Jha was among the attendees at the correspondents’ association gala, as was the president. Neither wore a mask. The event reportedly angered Dr. Anthony Fauci, the president’s top medical adviser. He had been slated to attend, only to announce he would stay away from the festivities, which had been canceled for the past two years; Politico subsequently reported that Fauci saw the dinner as “a troubling sign that many Americans no longer view COVID as a serious threat.”

Jha’s thread on Twitter was a kind of rebuttal to Fauci, who had himself recently said that the “pandemic emergency” was over, only to revise that comment after criticism.

The U.S. as a whole is now seeing an average of about 70,000 new cases per day. By contrast, there were only 25,000 new cases per day across the country in March. But public health officials have said for months that infection rates themselves are a poor indicator of the state of the pandemic. Guidelines revised by the Centers for Disease Control and Prevention earlier this year stressed hospitalizations as a more accurate indicator of a community’s risk level.

As Jha noted, infection spikes in states like Connecticut, Massachusetts and Rhode Island are not as concerning as they would have been in 2020. “We’re seeing a real split between cases and deaths,” he wrote. COVID-19 deaths tend to follow infection spikes by several weeks. They have remained exceptionally low across New England and the mid-Atlantic states, suggesting that the spike that began there in March has killed few people.
A woman takes a coronavirus test at a pop-up testing site in New York on May 3.
A woman takes a coronavirus test at a pop-up testing site in New York on May 3. (Brendan McDermid/Reuters)

Jha pointed out that the case fatality rate (the number of deaths divided by the number of cases) had fallen to 0.3% in parts of the Northeast, about a fifth of what it had previously been. New York City, once the center of the coronavirus epidemic with thousands of deaths daily, is now recording about five COVID-19 deaths per day.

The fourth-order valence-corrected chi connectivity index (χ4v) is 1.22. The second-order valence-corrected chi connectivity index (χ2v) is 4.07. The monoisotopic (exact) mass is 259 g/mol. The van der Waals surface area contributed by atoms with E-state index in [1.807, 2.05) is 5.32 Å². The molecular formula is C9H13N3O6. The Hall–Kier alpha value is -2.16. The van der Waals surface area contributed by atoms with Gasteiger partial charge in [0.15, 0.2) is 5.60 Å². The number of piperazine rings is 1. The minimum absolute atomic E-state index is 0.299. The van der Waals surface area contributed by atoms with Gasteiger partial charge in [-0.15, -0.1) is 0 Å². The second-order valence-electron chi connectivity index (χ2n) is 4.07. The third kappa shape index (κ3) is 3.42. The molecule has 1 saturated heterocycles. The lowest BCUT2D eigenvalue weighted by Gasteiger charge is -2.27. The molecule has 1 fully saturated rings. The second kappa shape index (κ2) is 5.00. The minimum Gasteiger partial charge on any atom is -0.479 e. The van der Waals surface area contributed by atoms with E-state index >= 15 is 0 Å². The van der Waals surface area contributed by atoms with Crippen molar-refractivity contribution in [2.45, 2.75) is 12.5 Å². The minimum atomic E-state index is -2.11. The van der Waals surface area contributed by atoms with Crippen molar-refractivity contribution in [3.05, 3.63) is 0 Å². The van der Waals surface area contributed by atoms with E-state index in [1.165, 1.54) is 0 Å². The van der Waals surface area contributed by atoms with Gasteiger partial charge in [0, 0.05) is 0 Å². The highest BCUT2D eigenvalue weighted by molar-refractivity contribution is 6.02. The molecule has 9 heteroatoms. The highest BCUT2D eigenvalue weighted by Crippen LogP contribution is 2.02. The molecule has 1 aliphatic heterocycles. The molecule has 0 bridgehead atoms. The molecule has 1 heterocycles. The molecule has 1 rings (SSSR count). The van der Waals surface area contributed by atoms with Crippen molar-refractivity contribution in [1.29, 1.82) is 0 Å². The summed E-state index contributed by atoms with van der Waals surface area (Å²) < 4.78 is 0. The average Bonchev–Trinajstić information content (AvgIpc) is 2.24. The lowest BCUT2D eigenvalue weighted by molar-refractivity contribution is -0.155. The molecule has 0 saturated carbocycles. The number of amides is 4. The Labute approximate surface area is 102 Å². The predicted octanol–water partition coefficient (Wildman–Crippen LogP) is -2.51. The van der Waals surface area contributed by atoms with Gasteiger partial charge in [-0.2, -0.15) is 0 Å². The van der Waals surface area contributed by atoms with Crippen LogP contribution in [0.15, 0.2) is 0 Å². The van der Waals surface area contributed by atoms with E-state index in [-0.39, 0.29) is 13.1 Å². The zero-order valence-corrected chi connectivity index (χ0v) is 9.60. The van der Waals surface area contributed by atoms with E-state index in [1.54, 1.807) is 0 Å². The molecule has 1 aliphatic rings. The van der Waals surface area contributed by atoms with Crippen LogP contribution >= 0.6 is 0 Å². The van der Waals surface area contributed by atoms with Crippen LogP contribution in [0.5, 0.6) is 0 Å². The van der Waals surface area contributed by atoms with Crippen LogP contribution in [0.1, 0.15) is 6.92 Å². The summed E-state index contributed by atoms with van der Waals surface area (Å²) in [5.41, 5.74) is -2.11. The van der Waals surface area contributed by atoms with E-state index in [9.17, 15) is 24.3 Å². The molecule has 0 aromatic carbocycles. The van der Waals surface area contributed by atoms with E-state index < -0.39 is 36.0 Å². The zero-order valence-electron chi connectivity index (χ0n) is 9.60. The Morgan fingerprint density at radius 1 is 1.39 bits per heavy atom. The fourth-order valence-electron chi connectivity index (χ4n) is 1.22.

High booster rates help explain the differential. The original vaccine dose’s protection deteriorates over time but can be restored by a booster. Individuals older than 50 are now eligible for a second booster shot.

What was once deemed “the pandemic of the unvaccinated” has fractured yet again with differential booster rates. Only 30% of the U.S. population is boosted. Rates are highest in the Northeast, with 83% of people above the age of 65 — the population most likely to suffer from severe illness — boosted in Vermont. By contrast, only 36% of the elderly are boosted in North Carolina, and only 48% in Alabama.

Those areas could see hospitalizations and fatalities rise more steeply than they have in the Northeast, Jha warned on Sunday. “Unfortunately, other parts of our nation have lower booster rates and less testing, so the virus can spread more easily without detection. And the population is less well protected — which worries me for the weeks/months ahead as BA.2.12.1 spreads to other, less boosted places.”

 

Source: YAHOO